By: Damini Mehta
Nine-time chief minister, popularly known as Sushasan Babu, euphemistically called paltu raam, Nitish Kumar has set new standards in Indian and Bihar politics by swearing in as the chief Minister of the eastern state for the ninth time now. In the last four years, Kumar has led governments of National Democratic Alliance (NDA) twice, including the current one day government, and Mahagathbandhan once. The move is significant not just for the state but for the impending Lok Sabha elections as well.
In 2019, the Kumar-led Janata Dal (United) (JD (U)) contested the Lok Sabha elections in an alliance with Bharatiya Janata Party (BJP). As a part of the NDA, the JD (U) won 16 seats of the 17 it contested, up 3 from 2014. The BJP won all the 17 seats it contested but came down by 5 seats compared to the last elections. Former Union Minister Lt. Ram Vilas Paswan’s Lok Janshakti Party (LJP) won all the six seats it contested. At the time, the Indian National Congress (INC) and Rashtriya Janata Dal (RJD) were a part of the Mahagathbandhan along with Hindustani Awam Morcha (HAM) and other smaller parties. The alliance performed badly with its largest constituent RJD losing on all 19 seats it contested whereas INC won just one seat of the 9 it contested.
In the 2020 Bihar Assembly elections, Kumar contested in alliance with the BJP. Lalu Prasad Yadav’s RJD emerged as the single largest party under son Tejaswi Yadav’s leadership with 75 seats and a 23% vote share followed by BJP and Kumar’s JD (U) at 74 and 43 seats respectively. INC, as part of the Mahagathbandhan alliance with RJD, won 19 seats. Nitish Kumar’s maneuvering helped him swear in the Chief Minister for the 7th time in alliance with the BJP. However, come August 2022, Kumar broke his alliance with the saffron party, left NDA and formed a Mahagathbandhan government with himself as CM and Tejaswi Yadav as deputy.
Bihar politics is not new to Kumar’s seesaw between parties and alliances all the while managing to retain his position as the Chief Minister. Political analysts predict several factors behind Kumar’s most recent ‘ghar wapsi' to the BJP. Tejasvi Yadav’s rise in the RJD and his 2020 performance leading the RJD to emerge as the single largest party appear to have put some caution for Kumar who might not be able to maintain his position come assembly elections next year. More recently, some view Kumar’s move as a realization that a weakened INDIA alliance is unable to generate a national mobilization on issues such as the Caste Census and JD (U) is likely better placed to retain its Lok Sabha seats in 2024 with the BJP than in opposition. The unlikelihood of Kumar being presented as the Prime Ministerial face of INDIA might also have led to Kumar’s estrangement from it, according to some. The move spells ill not just for the Mahagathbandhan in Bihar but also for the INDIA alliance.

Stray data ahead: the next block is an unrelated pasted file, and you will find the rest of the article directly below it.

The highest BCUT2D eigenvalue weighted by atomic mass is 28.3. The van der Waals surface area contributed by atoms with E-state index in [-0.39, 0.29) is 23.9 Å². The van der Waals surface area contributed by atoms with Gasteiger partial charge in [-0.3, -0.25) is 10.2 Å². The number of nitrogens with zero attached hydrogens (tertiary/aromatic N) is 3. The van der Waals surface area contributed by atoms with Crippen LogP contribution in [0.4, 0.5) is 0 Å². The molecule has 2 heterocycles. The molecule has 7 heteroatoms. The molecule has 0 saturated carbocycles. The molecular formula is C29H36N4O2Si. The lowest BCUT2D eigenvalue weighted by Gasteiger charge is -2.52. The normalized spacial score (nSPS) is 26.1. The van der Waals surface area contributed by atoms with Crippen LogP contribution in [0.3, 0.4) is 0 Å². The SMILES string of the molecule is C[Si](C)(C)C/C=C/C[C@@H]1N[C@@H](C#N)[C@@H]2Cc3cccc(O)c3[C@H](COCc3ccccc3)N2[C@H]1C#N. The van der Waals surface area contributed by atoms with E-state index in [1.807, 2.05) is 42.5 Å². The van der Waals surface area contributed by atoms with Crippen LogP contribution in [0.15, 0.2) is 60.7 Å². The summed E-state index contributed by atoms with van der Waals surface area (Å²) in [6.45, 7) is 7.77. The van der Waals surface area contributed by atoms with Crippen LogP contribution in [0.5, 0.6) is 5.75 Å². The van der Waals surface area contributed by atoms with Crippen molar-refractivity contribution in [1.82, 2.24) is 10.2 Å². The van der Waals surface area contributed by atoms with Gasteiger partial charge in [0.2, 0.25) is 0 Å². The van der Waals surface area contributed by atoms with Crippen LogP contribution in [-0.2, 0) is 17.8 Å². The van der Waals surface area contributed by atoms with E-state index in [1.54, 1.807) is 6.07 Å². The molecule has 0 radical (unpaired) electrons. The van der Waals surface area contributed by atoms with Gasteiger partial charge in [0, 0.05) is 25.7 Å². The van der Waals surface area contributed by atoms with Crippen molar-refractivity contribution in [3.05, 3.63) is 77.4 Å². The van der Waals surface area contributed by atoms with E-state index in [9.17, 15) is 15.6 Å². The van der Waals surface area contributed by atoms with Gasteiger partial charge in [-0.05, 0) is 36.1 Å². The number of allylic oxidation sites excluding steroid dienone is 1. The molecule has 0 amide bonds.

Nitish Kumar chaired the first meeting of the unofficial opposition alliance in June 2023 at his residence in Patna. According to some, Kumar was seen as the frontrunner for the leadership of the alliance had all parties agreed. However, Kumar’s exit from the Mahagathbandhan and back into the NDA fold spells bad for INDIA. According to sources, one of the reasons why Kumar decided to switch was the disagreement of the INDIA members to grant Nitish Kumar the convenor position. Interestingly, Kumar has always had an eye for a large role in national politics and as early as 2013, wanted to be presented as the Prime Ministerial candidate. The formation of the INDIA alliance is said to have added some wings to his desire but the slow progress in the alliance and Congress’ losses in the December 2023 assembly elections betrayed hopes from the alliance for Kumar.
On part of the opposition alliance, Kumar’s move is a major loss so close to the Lok Sabha elections. The grouping is already in tatters with Mamata Bannerjee’s cold shoulder in West Bengal, Aam Aadmi Party (AAP) and Congress’ confrontation for seats in Delhi and Samajwadi Party’s cold fights with Congress leader Kamal Nath in Madhya Pradesh elections. Take into consideration BJP’s Ayodhya Ram Mandir ‘carnival’, INDIA is already on the back footing. Nitish was seen as a redemption for the alliance in the Hindi heartland after the Congress’ defeats in three states and his move back into the NDA fold will be an irretrievable loss for the group.